[This article first appeared in Current Intelligence Magazine on September 9, 2010, and is republished here courtesy of its editors.]
Every cloud-piercing building in Manhattan is a holy church of one sort or another. Regardless of its function or of the liturgy presented within, each structure has always stood as an advertisement for pluralism, America's One True Religion. This is New York City, won by Dutch explorers from its natives not in battle but in a transaction, while in Europe, caissons and kingly heads still rolled in brutal wars of empire, succession, and faith. This is a city acquired by the English, converted into "American," and then settled by speakers of every tongue on Earth. In such close contact, the émigrés compete, and there are occasional struggles, riots, street crimes. But the competition is just that: a game, rather than a war. A great faith was built upon such games.
Since 1971, one church with its twin spires stood at the center of this faith. From one of its columns—the Top of the World, the observation deck on Floor 107 of the World Trade Center's South Tower—one could view the One True Religion's other great temples: Ellis Island, where some of my ancestors, the Donigers and the Weinsteins, cemented their conversion; Manhattan's Lower East Side, where they lived among the other immigrant poor; the Statue of Liberty, that most supreme of pilgrim shrines.
On September 11th, 2001, I had planned a Manhattan pilgrimage of my own. It was Tuesday of the second week in my senior year at Columbia, and I'd intended to wake at a dark hour and ride the No. 1 train down to the first stop in Brooklyn. Once there, repeating a path I'd trod in earlier years, I'd walk the Brooklyn Bridge, pausing in the middle of its boardwalk to face south and take in the sunrise over New York Harbor: to the left, the Verrazano Narrows Bridge and the Atlantic beyond its span; to the right, Lady Liberty. If I'd timed the trip right, they'd be connected—asphalt, ocean, and bronze, an American trinity—by a ribbon of sunshine. It would breach the horizon, then climb 'til its light and its heat reached the spot on the bridge where I was standing. Satisfied that east was still east, and the sun was where it should be—over this place—I'd descend into Manhattan, to the World Trade Center, down to the massive bookstore in its sub-level shopping promenade, there to continue my real education.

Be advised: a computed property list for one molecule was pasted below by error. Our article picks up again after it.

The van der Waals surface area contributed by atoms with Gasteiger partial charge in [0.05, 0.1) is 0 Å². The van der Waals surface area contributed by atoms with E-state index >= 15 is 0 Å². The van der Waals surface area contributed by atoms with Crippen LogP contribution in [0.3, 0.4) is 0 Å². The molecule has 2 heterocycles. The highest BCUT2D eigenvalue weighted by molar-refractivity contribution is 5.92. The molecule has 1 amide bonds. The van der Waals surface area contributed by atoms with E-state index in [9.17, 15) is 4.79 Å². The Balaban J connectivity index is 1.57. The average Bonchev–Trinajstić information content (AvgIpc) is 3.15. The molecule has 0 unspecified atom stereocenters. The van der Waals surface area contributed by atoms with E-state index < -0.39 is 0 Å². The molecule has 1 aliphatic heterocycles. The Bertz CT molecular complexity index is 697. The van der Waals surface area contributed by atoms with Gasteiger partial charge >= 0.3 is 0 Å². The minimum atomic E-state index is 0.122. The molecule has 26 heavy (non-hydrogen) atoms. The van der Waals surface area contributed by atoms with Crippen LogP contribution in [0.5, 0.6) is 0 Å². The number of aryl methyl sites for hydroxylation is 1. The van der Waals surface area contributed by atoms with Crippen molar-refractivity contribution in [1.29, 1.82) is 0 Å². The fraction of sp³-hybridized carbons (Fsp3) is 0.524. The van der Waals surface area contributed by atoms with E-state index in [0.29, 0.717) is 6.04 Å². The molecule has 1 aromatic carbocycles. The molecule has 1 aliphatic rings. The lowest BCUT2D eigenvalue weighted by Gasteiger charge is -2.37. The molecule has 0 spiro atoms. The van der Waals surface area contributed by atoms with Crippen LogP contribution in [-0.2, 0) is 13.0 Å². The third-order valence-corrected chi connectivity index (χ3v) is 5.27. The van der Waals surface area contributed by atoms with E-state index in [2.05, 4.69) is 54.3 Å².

Things didn't turn out the way I'd planned on that day. I awoke late and alone in a dorm room, the sun already flashing through the window. Stepping into the hall, I noticed a crowd gathering at the hall's far end, leaning out of its south-facing window. I approached, and I saw the smoke.
It was the beginning of a very long day. Against my parents' advice—it had taken an hour to get through on a cell phone—I took a cab to Union Square. From there, I walked to an elderly friend's office to check on her. I wanted to give blood on the way, but there was already a line of NYU students and professors snaking four blocks around Beth Israel Medical Center. Upon finding my friend and sharing a good cry, we made our way on foot up Park Avenue to Grand Central Station. Rumor had it trains were still running out of the city from there. Everyone walked. Public transport had come to a standstill, and taxis were price gouging. Yet business owners, doormen, and church elders lined the sidewalk, offering the trekkers free food, drink, and a place to rest. It was the greatest act of collective sincerity and kindness I have ever witnessed.
The people today who are likeliest to employ the phrase "hallowed ground" are also the least likely to appreciate the American faith that the towers and their city embodied.